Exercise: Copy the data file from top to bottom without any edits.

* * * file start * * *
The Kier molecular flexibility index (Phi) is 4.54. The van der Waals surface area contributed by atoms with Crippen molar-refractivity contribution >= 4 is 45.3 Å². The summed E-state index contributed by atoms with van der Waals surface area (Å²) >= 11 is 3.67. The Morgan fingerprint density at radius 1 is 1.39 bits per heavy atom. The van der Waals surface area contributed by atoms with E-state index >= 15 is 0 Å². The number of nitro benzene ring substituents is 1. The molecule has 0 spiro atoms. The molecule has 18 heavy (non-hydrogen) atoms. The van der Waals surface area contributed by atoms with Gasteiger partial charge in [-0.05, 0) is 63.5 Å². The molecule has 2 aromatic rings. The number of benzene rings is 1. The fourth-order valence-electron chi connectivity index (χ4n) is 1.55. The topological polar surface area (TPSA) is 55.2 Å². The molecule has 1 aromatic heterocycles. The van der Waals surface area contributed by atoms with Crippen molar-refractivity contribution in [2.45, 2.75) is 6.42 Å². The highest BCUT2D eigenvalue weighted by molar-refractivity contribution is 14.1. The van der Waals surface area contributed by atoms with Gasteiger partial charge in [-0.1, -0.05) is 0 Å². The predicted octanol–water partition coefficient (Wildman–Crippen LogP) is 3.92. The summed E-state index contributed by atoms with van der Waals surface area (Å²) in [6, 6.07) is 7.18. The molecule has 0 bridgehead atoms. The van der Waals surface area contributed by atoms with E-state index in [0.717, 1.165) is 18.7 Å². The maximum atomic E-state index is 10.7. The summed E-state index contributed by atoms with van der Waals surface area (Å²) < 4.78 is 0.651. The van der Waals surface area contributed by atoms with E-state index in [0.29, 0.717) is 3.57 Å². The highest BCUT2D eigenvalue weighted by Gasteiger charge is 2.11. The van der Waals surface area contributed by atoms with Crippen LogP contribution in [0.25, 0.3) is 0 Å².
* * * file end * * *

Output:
The Kier molecular flexibility index (Phi) is 4.54. The van der Waals surface area contributed by atoms with Crippen molar-refractivity contribution >= 4 is 45.3 Å². The summed E-state index contributed by atoms with van der Waals surface area (Å²) >= 11 is 3.67. The Morgan fingerprint density at radius 1 is 1.39 bits per heavy atom. The van der Waals surface area contributed by atoms with E-state index >= 15 is 0 Å². The number of nitro benzene ring substituents is 1. The molecule has 0 spiro atoms. The molecule has 18 heavy (non-hydrogen) atoms. The van der Waals surface area contributed by atoms with Gasteiger partial charge in [-0.05, 0) is 63.5 Å². The molecule has 2 aromatic rings. The number of benzene rings is 1. The fourth-order valence-electron chi connectivity index (χ4n) is 1.55. The topological polar surface area (TPSA) is 55.2 Å². The molecule has 1 aromatic heterocycles. The van der Waals surface area contributed by atoms with Crippen molar-refractivity contribution in [2.45, 2.75) is 6.42 Å². The highest BCUT2D eigenvalue weighted by molar-refractivity contribution is 14.1. The van der Waals surface area contributed by atoms with Gasteiger partial charge in [-0.1, -0.05) is 0 Å². The predicted octanol–water partition coefficient (Wildman–Crippen LogP) is 3.92. The summed E-state index contributed by atoms with van der Waals surface area (Å²) in [6, 6.07) is 7.18. The molecule has 0 bridgehead atoms. The van der Waals surface area contributed by atoms with E-state index in [0.717, 1.165) is 18.7 Å². The maximum atomic E-state index is 10.7. The summed E-state index contributed by atoms with van der Waals surface area (Å²) < 4.78 is 0.651. The van der Waals surface area contributed by atoms with E-state index in [0.29, 0.717) is 3.57 Å². The highest BCUT2D eigenvalue weighted by Gasteiger charge is 2.11. The van der Waals surface area contributed by atoms with Crippen LogP contribution in [0.25, 0.3) is 0 Å².